Former 1/6 Committee staffer Denver Riggleman said that there is evidence somebody called a rioter during the 1/6 attack from within the White House.
The White House switchboard connected a call to a rioter while the Capitol was under siege on January 6, 2021, according to former January 6 committee staffer Denver Riggleman.
— 60 Minutes (@60Minutes) September 23, 2022
Riggleman said in a 60 Minutes interview:
I only know one end of that call. I don’t know the White House end, which I believe is more important. But the thing is the American people need to know that there are link connections that need to be explored more.
From my perspective…being in counterterrorism. If the White House, even if it’s a short call, and it’s a connected call, who is making that phone call? Was it an accidental call? When the White House just happened to call numbers that somebody misdialed a rioter that day, on January 6th? Probably not.
Riggleman is a former House Republican with a background in counterterrorism and national security.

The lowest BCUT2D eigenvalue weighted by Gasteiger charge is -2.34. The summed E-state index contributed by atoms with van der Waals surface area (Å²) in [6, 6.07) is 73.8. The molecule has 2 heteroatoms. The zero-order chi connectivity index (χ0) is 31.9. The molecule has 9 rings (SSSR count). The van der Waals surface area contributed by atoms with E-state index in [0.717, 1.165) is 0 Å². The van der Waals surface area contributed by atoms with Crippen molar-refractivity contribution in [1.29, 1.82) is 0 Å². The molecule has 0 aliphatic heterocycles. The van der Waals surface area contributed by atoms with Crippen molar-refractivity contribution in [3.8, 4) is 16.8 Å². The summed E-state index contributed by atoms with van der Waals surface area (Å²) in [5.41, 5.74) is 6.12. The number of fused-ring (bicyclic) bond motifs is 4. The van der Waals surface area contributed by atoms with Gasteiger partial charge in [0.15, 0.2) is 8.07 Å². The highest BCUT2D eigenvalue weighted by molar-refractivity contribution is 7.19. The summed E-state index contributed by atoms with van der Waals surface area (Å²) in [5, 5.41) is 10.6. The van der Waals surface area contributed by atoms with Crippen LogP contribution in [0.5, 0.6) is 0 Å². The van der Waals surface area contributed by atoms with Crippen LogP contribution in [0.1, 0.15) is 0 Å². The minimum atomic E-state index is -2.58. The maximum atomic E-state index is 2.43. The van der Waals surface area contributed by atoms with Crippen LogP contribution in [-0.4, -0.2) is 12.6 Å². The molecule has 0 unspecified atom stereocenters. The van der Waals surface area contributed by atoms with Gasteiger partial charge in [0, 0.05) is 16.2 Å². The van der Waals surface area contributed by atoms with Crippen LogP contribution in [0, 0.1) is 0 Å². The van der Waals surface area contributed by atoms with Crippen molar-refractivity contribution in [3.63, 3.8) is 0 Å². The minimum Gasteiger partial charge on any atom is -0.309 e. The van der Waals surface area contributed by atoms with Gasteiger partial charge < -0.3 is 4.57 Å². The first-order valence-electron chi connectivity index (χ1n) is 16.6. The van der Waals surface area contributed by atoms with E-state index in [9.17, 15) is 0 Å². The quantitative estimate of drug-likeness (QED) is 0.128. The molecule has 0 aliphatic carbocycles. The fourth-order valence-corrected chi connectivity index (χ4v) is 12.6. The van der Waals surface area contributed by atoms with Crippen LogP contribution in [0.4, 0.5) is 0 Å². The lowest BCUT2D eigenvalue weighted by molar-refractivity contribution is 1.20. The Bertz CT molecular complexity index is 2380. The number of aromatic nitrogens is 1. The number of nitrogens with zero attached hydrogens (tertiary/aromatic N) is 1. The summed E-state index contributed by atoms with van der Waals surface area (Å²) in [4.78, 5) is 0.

His intended audience with these statements is the American people, but it is also the Justice Department. Even if the 1/6 Committee did a deep dive and got the phone numbers and identified who potentially was on the White House end of the call, they don’t have the power to do anything about it.
The DOJ does.
It hasn’t been publicly known before that while Trump was in his private residence watching the attack on TV and doing nothing to help Capitol Police and members of Congress, someone in his White House was calling a rioter.
Instead of defending the nation, Trump’s White House looks like it was behaving more like a command center for the 1/6 attack.
Mr. Easley is the managing editor. He is also a White House Press Pool and a Congressional correspondent for PoliticusUSA. Jason has a Bachelor’s Degree in Political Science. His graduate work focused on public policy, with a specialization in social reform movements.
Awards and Professional Memberships
Member of the Society of Professional Journalists and The American Political Science Association